Be sure to pay attention to the given fingering. Doing this will help you in keeping the scale under your fingers while playing up and down and improvising. Normally, if playing only 1 octave you can play the top note with a 5 finger. However, if we want to go more than 1 octave the top C will return to a 1 finger instead of a 5. 

TIP: You’ll see that the scale is a total of 6 notes, typically broken in two halves using the first 3 fingers on each half (1,2,3, 1,2,3). Try playing the first half of the scale blocked together under your first 3 fingers, then the second half, and repeat all the way up the piano. This will help get the scale to become automatic for you!

If you want to learn more about this scale and different ways to use it, then check out The Major Blues Scale (Gospel Scale) (Beginner/Intermediate, Intermediate/Advanced).

Now we could simply stop here and say that when improvising, you can simply play anything within that scale it’ll sound good. However, if we want to actually sound like a pro, we need to know how to create good lines with this scale.

How do we do that?

Step 3: Creating Good Lines Using 3 Slow Blues Piano Improv Techniques

What is an improvisational line? It actually closely resembles speech. Does rambling on and on to someone without a point or end in sight make for a good conversation? Most likely you’re going to try to take the first exit out of there!

It’s the same with any improvisation, including blues. We need to play distinct musical phrases. Whether these phrases are shorter or longer, we basically just need to add gaps in between each phrase. They need to feel like they have a start and ending point to feel like good music.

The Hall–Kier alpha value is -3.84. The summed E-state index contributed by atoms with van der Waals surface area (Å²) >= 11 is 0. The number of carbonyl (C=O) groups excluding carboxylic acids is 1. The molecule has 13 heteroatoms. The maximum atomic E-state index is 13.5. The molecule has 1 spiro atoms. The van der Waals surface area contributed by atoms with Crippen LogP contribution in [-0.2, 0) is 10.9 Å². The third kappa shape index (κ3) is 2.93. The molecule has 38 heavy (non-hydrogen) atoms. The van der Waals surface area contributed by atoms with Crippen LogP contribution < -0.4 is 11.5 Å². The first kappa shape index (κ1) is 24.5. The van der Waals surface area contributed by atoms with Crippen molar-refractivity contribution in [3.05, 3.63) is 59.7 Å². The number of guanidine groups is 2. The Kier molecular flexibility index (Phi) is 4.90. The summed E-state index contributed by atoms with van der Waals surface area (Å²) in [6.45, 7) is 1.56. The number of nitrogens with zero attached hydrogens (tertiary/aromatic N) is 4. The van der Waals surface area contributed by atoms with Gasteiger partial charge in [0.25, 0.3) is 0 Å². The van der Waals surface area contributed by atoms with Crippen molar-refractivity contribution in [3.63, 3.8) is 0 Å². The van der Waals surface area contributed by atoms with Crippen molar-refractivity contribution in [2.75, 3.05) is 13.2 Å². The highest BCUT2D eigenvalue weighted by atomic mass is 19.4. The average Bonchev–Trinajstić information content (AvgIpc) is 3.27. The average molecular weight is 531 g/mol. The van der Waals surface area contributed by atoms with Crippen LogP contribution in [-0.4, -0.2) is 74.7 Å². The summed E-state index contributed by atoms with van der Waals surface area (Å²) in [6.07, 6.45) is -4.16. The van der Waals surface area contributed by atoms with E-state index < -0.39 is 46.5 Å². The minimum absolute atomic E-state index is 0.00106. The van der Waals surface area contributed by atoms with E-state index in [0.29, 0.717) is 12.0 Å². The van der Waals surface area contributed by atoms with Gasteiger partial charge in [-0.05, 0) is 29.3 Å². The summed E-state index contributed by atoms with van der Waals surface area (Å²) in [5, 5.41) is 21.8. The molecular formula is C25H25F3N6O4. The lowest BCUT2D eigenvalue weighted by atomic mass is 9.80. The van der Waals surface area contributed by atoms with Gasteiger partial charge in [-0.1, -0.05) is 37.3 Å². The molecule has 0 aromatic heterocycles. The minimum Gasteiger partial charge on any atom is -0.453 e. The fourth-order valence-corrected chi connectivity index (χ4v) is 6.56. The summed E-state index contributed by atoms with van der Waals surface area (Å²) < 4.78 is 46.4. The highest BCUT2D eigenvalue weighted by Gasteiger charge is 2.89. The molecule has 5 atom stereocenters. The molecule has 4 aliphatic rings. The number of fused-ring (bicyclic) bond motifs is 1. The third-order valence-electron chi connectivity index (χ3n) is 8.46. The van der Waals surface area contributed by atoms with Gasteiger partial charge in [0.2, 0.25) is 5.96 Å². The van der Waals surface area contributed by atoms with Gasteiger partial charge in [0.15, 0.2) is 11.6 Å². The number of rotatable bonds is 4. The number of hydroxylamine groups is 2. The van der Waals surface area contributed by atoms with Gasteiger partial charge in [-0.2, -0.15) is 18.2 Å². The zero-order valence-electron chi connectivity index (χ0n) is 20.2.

Let’s go over 3 techniques and exercises that will help us do that. After getting familiar with each one, try improvising the technique, but with the idea of creating lines as described above. Then you’ll truly be improvising.

#1: 8th notes

The first 2 piano improv techniques for slow blues piano for beginners will get us thinking about rhythm. Practicing specific rhythmic note values will help us keep our improvisations focused and intentional, and away from the endless meandering sound that we want to avoid. The first and most common rhythm to create lines with is streams of 8th notes. 

Remember: In this style of blues as well as many styles of jazz, we like to swing the 8th notes. Without getting into the nitty-gritty details of this, there’s an easy way to do it. Simply put, any time you have a group of 2 8th notes starting on a beat, play the first note a little longer than the second note. Boom, you have swing!

When you have 8th notes in swing, the first 8th on the beat is held longer than the one off the beat
When you have 8th notes in swing, the first 8th on the beat is held longer than the one off the beat

To help us in using 8th notes on the blues scale over our chord progression, try the following exercise until it’s natural. It simply goes up, then down using the scale in 8th notes over the chords:

8th note blues improv exercise to get the rhythm and scale under your fingers on piano, before starting to play lines
8th note blues improv exercise to get the rhythm and scale under your fingers on the piano, before starting to play lines